The BenCen Blog

Informing Public Discourse in the Hudson Valley and Across the State

Month: January 2019

The Mess of New York Lawmaker Pay

This post originally ran as an opinion column in the Gotham Gazette and has been re-posted here with the publisher’s permission.

New Yorkers have been upset by state legislators’ compensation for more than 200 years. At the 1821 constitutional convention, Ezekiel Bacon, a former member of the Assembly and of Congress, called the pay issue “…a hobby horse of ambitious demagogues and peddling politicians, that caused the great questions that affected the vital interest of the state too often to be overlooked.” The current debate is nothing new. We’ve never liked how much legislators are paid. We’ve never liked how the matter is decided.

At first the decision was left to the Legislature and the Governor (who was then far less powerful than today). Public distress at the members’ generosity to themselves led to the specification of a $3 per diem rate ($56.28 in today’s money) in the state constitution by the convention of 1821. This made the pay alterable only by constitutional amendment, which required public ratification after passage in two successive legislative sessions or adoption by a following convention. The Governor, with no role in the amending process, was denied formal involvement. The people—always skeptical, sometimes hostile—were left with a decisive voice.

No constitutional convention held after 1821 during the period that legislative pay was still constitutionally specified—in 1846, 1867, 1894, 1915, and 1938—succeeded in increasing it. Some delegates, like the publisher Horace Greeley in 1867, thought public service was sufficiently rewarded by a legislator’s “consciousness of honorable usefulness” and the “gratitude’ of other citizens. If provided at all, those who held this view believed, pay for legislators should be sufficient only to cover expenses. At later conventions most delegates, many of whom had been or were senators or Assembly members, voiced support for better compensation for legislators, but failed to act on the matter because of the  expense, or because of fear that public hostility to a pay increase would lead to overall defeat of their work at the polls. Indeed, the constitution proposed in 1915, the only one offered by a convention that included a pay increase for legislators, was rejected by the public at referendum.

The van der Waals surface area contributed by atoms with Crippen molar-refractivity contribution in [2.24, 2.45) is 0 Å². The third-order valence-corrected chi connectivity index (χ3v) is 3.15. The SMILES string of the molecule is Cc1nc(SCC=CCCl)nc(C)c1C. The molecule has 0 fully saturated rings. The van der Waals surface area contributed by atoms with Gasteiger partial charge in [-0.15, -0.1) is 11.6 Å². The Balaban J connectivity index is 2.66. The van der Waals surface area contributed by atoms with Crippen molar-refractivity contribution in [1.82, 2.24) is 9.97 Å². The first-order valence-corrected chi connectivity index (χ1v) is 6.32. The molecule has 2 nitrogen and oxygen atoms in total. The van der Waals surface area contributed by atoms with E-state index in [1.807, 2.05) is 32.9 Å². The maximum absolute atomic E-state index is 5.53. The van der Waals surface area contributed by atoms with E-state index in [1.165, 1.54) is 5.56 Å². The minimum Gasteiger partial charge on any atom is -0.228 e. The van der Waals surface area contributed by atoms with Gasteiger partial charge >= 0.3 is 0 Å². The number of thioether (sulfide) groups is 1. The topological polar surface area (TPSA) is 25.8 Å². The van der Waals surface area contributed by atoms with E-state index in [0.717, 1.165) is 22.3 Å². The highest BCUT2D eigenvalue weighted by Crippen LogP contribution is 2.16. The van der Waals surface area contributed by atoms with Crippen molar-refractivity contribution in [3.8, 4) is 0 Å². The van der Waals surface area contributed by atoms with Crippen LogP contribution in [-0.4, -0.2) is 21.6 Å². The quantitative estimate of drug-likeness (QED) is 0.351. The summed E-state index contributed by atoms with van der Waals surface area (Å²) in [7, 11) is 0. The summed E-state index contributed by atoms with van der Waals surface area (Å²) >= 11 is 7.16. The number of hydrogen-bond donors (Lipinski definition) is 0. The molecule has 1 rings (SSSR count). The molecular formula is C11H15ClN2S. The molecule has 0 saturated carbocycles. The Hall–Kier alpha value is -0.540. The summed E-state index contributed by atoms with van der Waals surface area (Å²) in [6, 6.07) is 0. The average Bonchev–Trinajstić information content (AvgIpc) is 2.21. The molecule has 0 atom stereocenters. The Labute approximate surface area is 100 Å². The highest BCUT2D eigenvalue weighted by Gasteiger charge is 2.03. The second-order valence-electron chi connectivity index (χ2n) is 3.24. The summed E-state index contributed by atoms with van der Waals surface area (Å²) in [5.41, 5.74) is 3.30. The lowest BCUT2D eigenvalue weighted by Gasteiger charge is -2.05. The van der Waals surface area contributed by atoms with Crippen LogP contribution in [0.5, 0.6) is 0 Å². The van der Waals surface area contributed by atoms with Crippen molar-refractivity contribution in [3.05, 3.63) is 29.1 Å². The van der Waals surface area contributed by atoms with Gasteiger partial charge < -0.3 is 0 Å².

In the hundred years between 1846 and the end of World War II, voters did approve two amendments offered by the Legislature providing for members’ pay increases. The first of these, passed in 1874 and supported by both Democratic Governor John T. Hoffman and Republican Governor John Adams Dix, increased legislators’ annual compensation to $1,500 ($33,030 in current dollars) from the maximum of $3 day for 100 days ($8,318 in current dollars) set by the 1846 convention. This was the first specification of legislative pay as an annual salary, not as a per diem for what was then still universally regarded as part-time work. In 1911 voters defeated an amendment calling for a salary increase to $2,500. This increase ($35,966 in current dollars) was finally passed in 1927 as part of a broad package of reforms championed by Democratic Governor Alfred E. Smith.

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A New Comprehensive Plan for Poughkeepsie

Looking to the Future:

Twenty years ago the City of Poughkeepsie debuted a Comprehensive Plan meant to be a road map for revitalization. If you look at Poughkeepsie today you can see, broadly, how well or poorly Poughkeepsie followed its own plan. The past 4 posts, linked in the box at right, have looked at how the city envisioned itself in 1998, and graded the implementation of the 1998 Comprehensive Plan using the metrics contained within the plan. The final tally was a failing grade of 41%.

A BenCen Series
How Poughkeepsie’s

Past has Handcuffed its Future

Peer cities in the Hudson Valley have recovered from the Great Recession. Why not Poughkeepsie?

At the end of the last post I wrote that it is unfair to hold current policymakers responsible for failing to bring the comprehensive plan to fruition, nor is it fair to hold the current city leaders accountable for complying with a plan that is well past its expiration date. The solution though is not to give up. The solution is to create a new comprehensive plan to move the city forward, learning from the mistakes of the past. Residents and stakeholders need to reimagine a collective vision for the city, and a plan needs to be drawn up with realistic, actionable and measurable steps to achieve that vision.

This post will explore some of the more obvious areas that the Poughkeepsie may want to address, as well as some non-obvious things that might be included in a new comprehensive plan.
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